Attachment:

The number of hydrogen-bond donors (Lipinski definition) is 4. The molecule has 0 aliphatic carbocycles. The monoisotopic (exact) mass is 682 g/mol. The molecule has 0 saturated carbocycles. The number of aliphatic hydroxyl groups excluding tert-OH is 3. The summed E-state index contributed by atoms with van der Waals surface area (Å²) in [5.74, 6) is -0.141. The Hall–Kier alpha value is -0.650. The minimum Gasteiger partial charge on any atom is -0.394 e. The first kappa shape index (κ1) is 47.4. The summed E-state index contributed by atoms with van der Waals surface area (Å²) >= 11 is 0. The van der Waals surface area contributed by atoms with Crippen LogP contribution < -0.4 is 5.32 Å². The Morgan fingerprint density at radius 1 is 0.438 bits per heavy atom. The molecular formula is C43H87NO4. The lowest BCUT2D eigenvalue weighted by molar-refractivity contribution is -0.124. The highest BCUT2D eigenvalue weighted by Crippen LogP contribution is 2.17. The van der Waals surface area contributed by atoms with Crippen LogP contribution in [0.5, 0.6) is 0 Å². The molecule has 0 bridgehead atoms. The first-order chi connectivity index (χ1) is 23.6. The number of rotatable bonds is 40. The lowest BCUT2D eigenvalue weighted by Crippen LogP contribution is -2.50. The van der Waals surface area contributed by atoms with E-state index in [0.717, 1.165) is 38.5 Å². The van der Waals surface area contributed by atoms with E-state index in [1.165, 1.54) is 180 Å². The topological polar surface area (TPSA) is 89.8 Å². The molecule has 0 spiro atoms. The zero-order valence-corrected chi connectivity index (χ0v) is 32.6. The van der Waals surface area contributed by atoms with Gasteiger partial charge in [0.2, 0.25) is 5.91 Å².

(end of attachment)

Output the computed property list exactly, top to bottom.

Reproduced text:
The number of hydrogen-bond donors (Lipinski definition) is 4. The molecule has 0 aliphatic carbocycles. The monoisotopic (exact) mass is 682 g/mol. The molecule has 0 saturated carbocycles. The number of aliphatic hydroxyl groups excluding tert-OH is 3. The summed E-state index contributed by atoms with van der Waals surface area (Å²) in [5.74, 6) is -0.141. The Hall–Kier alpha value is -0.650. The minimum Gasteiger partial charge on any atom is -0.394 e. The first kappa shape index (κ1) is 47.4. The summed E-state index contributed by atoms with van der Waals surface area (Å²) >= 11 is 0. The van der Waals surface area contributed by atoms with Crippen LogP contribution < -0.4 is 5.32 Å². The Morgan fingerprint density at radius 1 is 0.438 bits per heavy atom. The molecular formula is C43H87NO4. The lowest BCUT2D eigenvalue weighted by molar-refractivity contribution is -0.124. The highest BCUT2D eigenvalue weighted by Crippen LogP contribution is 2.17. The van der Waals surface area contributed by atoms with Crippen LogP contribution in [0.5, 0.6) is 0 Å². The molecule has 0 bridgehead atoms. The first-order chi connectivity index (χ1) is 23.6. The number of rotatable bonds is 40. The lowest BCUT2D eigenvalue weighted by Crippen LogP contribution is -2.50. The van der Waals surface area contributed by atoms with E-state index in [0.717, 1.165) is 38.5 Å². The van der Waals surface area contributed by atoms with E-state index in [1.165, 1.54) is 180 Å². The topological polar surface area (TPSA) is 89.8 Å². The molecule has 0 spiro atoms. The zero-order valence-corrected chi connectivity index (χ0v) is 32.6. The van der Waals surface area contributed by atoms with Gasteiger partial charge in [0.2, 0.25) is 5.91 Å².